Mather sentencing adjourned until March 2013
Sentencing has been adjourned until March for a Gull Lake man found guilty in Red Deer provincial court on Friday of illegally removing vegetation from the shoreline on his property.
Dale Andrew Mather, who owns two adjoining properties along the waterfront, was charged under a section of the Water Act, which makes it an offence to knowingly or willingly remove vegetation from the bed and shore of a water body without proper approvals.
He was convicted under a section that carries a maximum penalty of $100,000 in fines and two years in prison.
Mather was charged in September 2009 by Alberta Environment investigators following up on information that an excavator had been working on the shoreline in front of his property.
Represented by lawyer Terrance Dawe of Calgary, Mather argued during his trial in June that he had asked the company hired to work on his property to ensure that all permits were in place, including seeking permission from the village foreman.
Judge Gordon Deck, in reading his decision on Friday, said Mather withheld key information from the operator, including his knowledge that the village did not have the authority to issue permits for excavation or other work on that area of the beach.
The Summer Villlage of Gull Lake had approval from Alberta Environment to groom beaches at a number of specified sites along the lakeshore, Deck said in reading testimony from the trial. However, that approval did not include the section in front of Mather’s house.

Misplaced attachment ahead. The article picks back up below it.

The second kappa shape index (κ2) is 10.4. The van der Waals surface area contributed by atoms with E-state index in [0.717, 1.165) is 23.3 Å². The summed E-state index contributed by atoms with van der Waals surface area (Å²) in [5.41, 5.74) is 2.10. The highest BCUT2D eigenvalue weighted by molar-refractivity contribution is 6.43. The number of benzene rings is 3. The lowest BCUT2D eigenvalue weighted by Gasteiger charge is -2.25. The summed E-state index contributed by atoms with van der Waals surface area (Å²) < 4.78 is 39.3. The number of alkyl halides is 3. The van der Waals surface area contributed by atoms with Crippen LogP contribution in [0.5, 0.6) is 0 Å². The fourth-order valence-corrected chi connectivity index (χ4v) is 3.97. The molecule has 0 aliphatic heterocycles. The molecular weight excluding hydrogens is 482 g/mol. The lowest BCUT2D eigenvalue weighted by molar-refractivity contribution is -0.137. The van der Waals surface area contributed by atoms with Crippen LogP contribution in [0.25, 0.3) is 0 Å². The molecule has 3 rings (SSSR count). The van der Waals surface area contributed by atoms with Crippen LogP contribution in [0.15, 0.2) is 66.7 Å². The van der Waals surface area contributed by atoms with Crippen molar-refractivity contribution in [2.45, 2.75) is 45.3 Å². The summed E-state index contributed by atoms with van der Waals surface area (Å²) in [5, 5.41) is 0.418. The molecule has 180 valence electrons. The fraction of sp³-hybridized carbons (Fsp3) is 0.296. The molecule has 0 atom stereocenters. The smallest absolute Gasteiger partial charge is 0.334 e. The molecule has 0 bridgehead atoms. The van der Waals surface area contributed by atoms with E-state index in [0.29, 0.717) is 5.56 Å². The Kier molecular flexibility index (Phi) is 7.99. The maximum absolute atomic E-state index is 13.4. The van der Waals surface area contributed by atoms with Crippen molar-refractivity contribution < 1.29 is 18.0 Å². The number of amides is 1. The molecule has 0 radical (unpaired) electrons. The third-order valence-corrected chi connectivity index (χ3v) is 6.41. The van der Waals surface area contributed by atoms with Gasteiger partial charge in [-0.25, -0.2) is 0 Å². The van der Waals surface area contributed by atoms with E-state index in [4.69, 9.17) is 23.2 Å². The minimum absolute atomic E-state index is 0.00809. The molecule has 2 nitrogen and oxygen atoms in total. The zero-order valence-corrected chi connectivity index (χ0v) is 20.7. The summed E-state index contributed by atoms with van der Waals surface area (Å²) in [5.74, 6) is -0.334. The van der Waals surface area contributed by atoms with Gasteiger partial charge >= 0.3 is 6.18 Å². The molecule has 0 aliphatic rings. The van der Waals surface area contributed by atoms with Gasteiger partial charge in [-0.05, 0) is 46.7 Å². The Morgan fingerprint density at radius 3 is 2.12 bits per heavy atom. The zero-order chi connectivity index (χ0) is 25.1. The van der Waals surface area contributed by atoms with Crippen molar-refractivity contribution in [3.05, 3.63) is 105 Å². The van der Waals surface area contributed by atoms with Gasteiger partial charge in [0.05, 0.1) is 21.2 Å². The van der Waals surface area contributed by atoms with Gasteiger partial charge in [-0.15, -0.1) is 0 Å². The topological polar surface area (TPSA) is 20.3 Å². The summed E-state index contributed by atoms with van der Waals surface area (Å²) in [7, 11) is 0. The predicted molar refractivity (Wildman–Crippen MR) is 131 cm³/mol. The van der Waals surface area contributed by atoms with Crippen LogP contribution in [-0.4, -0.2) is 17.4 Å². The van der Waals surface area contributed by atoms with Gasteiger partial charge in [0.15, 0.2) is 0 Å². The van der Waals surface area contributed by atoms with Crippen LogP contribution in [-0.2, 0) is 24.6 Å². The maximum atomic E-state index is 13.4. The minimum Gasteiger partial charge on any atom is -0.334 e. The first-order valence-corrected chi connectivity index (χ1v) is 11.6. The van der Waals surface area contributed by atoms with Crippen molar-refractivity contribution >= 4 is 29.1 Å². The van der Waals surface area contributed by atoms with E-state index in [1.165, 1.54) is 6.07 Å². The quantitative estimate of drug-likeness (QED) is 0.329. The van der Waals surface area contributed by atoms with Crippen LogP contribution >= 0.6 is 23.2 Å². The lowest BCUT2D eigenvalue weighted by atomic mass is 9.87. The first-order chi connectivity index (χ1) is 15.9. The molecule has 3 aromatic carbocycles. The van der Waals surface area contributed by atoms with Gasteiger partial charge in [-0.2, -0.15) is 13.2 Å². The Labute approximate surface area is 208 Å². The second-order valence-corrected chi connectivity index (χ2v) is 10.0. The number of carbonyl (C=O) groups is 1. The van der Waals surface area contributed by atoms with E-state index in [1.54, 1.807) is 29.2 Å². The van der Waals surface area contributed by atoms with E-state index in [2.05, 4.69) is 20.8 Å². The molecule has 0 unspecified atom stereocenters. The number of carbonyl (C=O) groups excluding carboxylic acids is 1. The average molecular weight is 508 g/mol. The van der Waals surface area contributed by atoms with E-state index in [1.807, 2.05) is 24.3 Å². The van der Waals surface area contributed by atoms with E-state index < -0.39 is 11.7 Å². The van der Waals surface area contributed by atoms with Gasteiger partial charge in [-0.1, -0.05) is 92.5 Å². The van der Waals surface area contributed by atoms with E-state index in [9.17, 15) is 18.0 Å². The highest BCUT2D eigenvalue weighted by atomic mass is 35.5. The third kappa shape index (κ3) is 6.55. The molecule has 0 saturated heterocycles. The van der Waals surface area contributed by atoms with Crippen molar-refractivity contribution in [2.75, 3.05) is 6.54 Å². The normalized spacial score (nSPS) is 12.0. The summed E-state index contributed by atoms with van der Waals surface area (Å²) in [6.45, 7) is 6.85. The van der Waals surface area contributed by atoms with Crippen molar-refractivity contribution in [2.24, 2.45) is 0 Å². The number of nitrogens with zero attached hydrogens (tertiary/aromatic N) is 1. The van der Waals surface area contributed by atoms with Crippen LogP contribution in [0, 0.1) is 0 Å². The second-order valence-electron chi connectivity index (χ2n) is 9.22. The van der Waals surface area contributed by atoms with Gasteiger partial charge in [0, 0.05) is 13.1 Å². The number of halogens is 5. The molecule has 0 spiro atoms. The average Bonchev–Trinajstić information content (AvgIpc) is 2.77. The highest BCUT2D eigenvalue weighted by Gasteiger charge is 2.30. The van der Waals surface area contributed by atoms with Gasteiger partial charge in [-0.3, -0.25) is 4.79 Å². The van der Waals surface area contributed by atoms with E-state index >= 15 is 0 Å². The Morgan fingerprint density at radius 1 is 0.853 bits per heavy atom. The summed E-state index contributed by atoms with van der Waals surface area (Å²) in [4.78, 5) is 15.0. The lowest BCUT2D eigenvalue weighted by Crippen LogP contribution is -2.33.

The village foreman’s responsibility was limited to carrying out the tasks specified in the approval and did not extend to the rest of the beach, said Deck.
He then turned to Mather’s allegation that he had been a victim of entrapment, arising from an ongoing dispute betweem himself and the summer village.
Deck said Mather’s allegation did not meet the legal definitions, pointing out that the Alberta Environment investigator had warned him a month earlier against damaging or removing shoreline vegetation without proper approval.
Special prosecutor Susan McRory told the court that she will need time to investigate Mather’s financial situation before she can develop a sentencing recommendation.
McRory said she and Dawe plan to negotiate a creative sentencing recommendation that they can then bring back to the court.
Mather is to return for sentencing on March 6.
He is not to be confused with Dale Peter Mather, former chief administrative officer for the Town of Innisfail.